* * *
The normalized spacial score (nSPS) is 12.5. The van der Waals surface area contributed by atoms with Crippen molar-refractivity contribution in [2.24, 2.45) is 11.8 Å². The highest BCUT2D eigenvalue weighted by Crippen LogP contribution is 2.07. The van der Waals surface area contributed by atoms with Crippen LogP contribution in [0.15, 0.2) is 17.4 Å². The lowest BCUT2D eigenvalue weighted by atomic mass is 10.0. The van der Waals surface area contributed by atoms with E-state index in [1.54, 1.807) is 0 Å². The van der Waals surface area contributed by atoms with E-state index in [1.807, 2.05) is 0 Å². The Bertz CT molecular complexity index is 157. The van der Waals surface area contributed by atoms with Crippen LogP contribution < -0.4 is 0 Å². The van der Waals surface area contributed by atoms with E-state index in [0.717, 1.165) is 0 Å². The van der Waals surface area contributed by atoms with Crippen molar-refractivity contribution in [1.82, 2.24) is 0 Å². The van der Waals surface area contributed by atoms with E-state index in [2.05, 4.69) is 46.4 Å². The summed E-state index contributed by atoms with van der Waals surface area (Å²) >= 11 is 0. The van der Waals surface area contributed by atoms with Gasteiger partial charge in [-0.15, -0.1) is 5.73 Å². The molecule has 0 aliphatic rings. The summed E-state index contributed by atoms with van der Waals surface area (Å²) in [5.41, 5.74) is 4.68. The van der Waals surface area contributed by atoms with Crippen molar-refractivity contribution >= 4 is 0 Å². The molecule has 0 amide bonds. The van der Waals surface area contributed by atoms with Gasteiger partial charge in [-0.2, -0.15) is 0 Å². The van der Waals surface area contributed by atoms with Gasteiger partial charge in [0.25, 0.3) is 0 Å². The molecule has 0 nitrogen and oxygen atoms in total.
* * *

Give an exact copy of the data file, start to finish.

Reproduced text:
The normalized spacial score (nSPS) is 12.5. The van der Waals surface area contributed by atoms with Crippen molar-refractivity contribution in [2.24, 2.45) is 11.8 Å². The highest BCUT2D eigenvalue weighted by Crippen LogP contribution is 2.07. The van der Waals surface area contributed by atoms with Crippen LogP contribution in [0.15, 0.2) is 17.4 Å². The lowest BCUT2D eigenvalue weighted by atomic mass is 10.0. The van der Waals surface area contributed by atoms with E-state index in [1.54, 1.807) is 0 Å². The van der Waals surface area contributed by atoms with E-state index in [1.807, 2.05) is 0 Å². The Bertz CT molecular complexity index is 157. The van der Waals surface area contributed by atoms with Crippen LogP contribution < -0.4 is 0 Å². The van der Waals surface area contributed by atoms with E-state index in [0.717, 1.165) is 0 Å². The van der Waals surface area contributed by atoms with Crippen molar-refractivity contribution in [1.82, 2.24) is 0 Å². The van der Waals surface area contributed by atoms with E-state index in [2.05, 4.69) is 46.4 Å². The summed E-state index contributed by atoms with van der Waals surface area (Å²) >= 11 is 0. The van der Waals surface area contributed by atoms with Gasteiger partial charge in [-0.15, -0.1) is 5.73 Å². The molecule has 0 aliphatic rings. The summed E-state index contributed by atoms with van der Waals surface area (Å²) in [5.41, 5.74) is 4.68. The van der Waals surface area contributed by atoms with Crippen molar-refractivity contribution >= 4 is 0 Å². The molecule has 0 amide bonds. The van der Waals surface area contributed by atoms with Gasteiger partial charge in [-0.2, -0.15) is 0 Å². The van der Waals surface area contributed by atoms with Gasteiger partial charge in [0.25, 0.3) is 0 Å². The molecule has 0 nitrogen and oxygen atoms in total.